The bogus social media challenge has gone viral around the globe. Supposedly, young children are contacted on Whatsapp and convinced to harm or kill themselves.
For many parents, this caused widespread concern, especially in the aftermath of dangerous social media challenges such as the Blue Whale challenge and eating Tide Pods.
However, the ‘Momo Challenge’, featuring a picture of a creepy, harrowed-looking lady with chicken legs, is just a global online hoax. There is limited evidence of kids actually committing suicide as a result of being contacted by the character.
How did the hysteria appear?
Last year, news reports cropped up about a 12-year-old’s suicide in Argentina, circulating around Latin America. Reports of a supposed suicide pact emerged out of Columbia a while later. Then, a few months later, Mexican authorities reported that children were being threatened by ‘El Momo’.
The story caught on in the US and was further circulated by worried parents and schools.
On Feb 26, a Twitter user going by the name of Wanda Maximoff tweeted, “Warning! Please read, this is real. There is a thing called ‘Momo’ that’s instructing kids to kill themselves,” the attached screenshot of a Facebook post reads. “INFORM EVERYONE YOU CAN.”
The Tweet was retweeted over 22,000 times before it was removed.
Reality TV star Kim Kardashian exacerbated the panic, posting on her own Instagram (that has 129 million followers) to be of caution.
“Parents please be aware and very cautious of what your child watches on YouTube and KIDS YOUTUBE. There is a thing called ‘Momo’ that’s instructing kids to kill themselves, turn stoves on while everyone is sleep and even threatening to kill the children if they tell their parents,” read one of the two posts that she posted regarding the challenge.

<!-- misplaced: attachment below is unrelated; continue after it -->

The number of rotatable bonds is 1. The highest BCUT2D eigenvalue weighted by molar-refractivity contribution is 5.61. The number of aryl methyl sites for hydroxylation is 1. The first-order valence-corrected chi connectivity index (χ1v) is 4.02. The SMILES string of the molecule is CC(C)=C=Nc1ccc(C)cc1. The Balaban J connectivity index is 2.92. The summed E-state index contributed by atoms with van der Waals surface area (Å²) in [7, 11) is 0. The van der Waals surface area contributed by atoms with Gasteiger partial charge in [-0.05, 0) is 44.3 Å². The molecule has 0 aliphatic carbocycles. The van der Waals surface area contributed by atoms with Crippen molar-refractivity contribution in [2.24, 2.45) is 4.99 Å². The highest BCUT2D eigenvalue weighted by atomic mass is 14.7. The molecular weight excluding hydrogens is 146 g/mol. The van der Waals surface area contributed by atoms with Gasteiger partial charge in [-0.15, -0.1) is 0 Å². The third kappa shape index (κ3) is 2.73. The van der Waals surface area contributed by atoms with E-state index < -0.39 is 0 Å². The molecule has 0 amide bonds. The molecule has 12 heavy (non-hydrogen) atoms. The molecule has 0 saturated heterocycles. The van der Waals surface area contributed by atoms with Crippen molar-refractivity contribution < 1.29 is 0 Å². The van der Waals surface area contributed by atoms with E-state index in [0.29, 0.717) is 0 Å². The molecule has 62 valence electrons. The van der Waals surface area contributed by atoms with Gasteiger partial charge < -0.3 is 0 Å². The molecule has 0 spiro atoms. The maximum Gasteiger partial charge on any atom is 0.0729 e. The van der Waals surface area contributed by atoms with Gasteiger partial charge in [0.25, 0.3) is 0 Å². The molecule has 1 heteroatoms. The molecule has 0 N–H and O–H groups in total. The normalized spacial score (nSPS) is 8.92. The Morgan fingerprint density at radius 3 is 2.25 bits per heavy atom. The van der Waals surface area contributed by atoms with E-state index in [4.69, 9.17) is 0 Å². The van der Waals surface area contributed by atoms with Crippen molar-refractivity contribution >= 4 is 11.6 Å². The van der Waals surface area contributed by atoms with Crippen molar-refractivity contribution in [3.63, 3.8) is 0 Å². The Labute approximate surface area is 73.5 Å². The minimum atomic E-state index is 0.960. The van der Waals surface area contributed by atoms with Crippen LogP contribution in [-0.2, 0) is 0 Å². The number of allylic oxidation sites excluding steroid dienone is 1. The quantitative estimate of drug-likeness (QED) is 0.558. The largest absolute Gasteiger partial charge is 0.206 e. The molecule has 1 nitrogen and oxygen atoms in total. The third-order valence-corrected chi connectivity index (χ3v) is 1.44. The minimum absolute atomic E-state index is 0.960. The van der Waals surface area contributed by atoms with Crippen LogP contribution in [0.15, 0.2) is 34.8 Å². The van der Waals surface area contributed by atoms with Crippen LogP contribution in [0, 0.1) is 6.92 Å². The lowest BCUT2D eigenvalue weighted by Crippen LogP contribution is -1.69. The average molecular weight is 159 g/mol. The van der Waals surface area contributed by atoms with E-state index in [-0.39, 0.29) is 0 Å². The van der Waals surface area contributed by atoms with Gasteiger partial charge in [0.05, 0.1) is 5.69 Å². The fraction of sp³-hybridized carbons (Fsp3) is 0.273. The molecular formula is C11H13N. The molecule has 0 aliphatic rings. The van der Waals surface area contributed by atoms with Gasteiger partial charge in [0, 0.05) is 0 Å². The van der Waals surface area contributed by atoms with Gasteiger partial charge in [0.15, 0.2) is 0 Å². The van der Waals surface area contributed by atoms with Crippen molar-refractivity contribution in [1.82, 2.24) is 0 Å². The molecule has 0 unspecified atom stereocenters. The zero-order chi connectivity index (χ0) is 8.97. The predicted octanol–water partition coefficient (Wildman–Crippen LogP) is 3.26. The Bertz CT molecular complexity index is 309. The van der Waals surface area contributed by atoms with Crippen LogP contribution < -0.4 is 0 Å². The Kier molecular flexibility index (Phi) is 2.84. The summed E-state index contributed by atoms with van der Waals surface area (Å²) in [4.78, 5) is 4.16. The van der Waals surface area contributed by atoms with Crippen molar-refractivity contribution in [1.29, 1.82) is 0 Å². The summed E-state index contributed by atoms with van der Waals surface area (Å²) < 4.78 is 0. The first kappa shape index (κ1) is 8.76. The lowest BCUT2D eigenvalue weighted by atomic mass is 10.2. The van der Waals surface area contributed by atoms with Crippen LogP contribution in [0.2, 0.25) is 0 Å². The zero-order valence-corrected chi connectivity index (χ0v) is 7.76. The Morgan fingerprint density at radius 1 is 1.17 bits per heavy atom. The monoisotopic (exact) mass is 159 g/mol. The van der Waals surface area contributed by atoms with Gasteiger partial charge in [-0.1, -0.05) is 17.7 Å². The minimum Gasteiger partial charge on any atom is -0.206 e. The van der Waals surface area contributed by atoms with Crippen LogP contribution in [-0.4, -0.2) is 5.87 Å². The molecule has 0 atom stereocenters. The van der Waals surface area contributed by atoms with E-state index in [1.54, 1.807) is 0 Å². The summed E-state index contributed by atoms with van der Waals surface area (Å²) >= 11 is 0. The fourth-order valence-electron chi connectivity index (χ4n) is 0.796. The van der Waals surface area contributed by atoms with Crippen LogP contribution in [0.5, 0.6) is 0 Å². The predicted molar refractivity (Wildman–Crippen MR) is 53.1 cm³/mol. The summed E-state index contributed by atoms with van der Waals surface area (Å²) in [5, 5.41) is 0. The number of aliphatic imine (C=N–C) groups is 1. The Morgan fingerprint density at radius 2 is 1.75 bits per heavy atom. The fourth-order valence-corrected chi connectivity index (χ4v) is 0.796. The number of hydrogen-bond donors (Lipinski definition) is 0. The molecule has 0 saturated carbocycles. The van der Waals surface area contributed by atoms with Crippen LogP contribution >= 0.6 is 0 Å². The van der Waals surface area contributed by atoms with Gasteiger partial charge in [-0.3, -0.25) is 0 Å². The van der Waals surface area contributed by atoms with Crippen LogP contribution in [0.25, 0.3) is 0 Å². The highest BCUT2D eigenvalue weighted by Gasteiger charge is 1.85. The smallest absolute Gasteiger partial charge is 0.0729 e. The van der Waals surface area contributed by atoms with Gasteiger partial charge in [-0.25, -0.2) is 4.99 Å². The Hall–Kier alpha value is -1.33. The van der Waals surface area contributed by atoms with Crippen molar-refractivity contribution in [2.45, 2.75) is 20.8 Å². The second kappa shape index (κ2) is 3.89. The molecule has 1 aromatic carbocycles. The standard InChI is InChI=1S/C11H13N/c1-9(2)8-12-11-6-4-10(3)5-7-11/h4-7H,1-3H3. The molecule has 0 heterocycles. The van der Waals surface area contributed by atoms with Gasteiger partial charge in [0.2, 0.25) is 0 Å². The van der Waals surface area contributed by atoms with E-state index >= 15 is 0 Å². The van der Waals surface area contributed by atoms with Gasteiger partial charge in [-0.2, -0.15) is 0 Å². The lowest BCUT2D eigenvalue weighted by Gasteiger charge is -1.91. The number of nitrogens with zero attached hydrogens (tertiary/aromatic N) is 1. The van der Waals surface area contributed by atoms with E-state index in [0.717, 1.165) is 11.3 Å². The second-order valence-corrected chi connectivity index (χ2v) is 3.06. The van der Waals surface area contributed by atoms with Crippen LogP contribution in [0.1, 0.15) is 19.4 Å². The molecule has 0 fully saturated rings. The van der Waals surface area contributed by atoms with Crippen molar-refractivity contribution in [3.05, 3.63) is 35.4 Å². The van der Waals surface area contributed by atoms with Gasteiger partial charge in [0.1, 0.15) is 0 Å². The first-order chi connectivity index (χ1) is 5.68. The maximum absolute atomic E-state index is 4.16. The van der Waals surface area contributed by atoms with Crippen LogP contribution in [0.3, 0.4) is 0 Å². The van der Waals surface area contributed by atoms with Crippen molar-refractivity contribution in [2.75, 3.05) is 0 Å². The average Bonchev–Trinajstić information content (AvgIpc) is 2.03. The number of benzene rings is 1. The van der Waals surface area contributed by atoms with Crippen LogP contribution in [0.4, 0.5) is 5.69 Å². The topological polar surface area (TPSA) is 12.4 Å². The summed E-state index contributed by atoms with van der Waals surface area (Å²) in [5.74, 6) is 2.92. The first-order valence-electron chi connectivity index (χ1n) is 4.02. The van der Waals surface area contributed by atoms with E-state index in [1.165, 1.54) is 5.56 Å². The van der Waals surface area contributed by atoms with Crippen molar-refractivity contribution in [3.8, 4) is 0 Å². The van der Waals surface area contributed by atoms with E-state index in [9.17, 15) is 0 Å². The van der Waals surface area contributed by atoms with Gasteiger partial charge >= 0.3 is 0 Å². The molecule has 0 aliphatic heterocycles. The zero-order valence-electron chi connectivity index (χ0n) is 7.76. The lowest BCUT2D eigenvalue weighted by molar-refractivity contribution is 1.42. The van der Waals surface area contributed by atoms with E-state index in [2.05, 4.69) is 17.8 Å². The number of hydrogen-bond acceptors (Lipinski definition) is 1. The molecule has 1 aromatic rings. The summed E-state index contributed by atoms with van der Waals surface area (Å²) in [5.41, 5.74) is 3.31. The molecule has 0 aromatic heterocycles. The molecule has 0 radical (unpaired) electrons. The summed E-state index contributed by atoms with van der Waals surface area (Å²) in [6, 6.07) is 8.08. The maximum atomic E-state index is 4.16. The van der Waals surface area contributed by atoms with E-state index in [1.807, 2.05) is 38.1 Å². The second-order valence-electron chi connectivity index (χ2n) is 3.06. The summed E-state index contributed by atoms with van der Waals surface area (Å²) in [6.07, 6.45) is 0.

There have even been claims that the ‘Momo Challenge’-related material has appeared in videos featuring Peppa Pig and Fortnite aimed at children.
But you can relax- it’s a hoax
YouTube said that it had not seen content that actually promoted the challenge, and has since then demonetized videos featuring the ghastly Momo image.
UK charities have held forth that it is completely bogus.
“Currently we’re not aware of any verified evidence in this country or beyond linking Momo to suicide,” said a Samaritans spokesperson. “What’s more important is parents and people who work with children concentrate on broad online safety guidelines.”
There have been no reports of children actually ending their lives in relation to the challenge.
The image representing the Momo Challenge is actually a statue created by Japanese artist called Keisuke Aisawa.
It is called ‘Mother Bird’, based on a Japanese ghost called “ubume” – of a woman who dies during childbirth, explained Keisuke Aiso, head of Tokyo-based firm LINK FACTORY, which makes props for TV dramas. It was first shown in a Tokyo exhibit in 2016 and has since been destroyed.
So there you go- don’t believe everything you see on the Internet.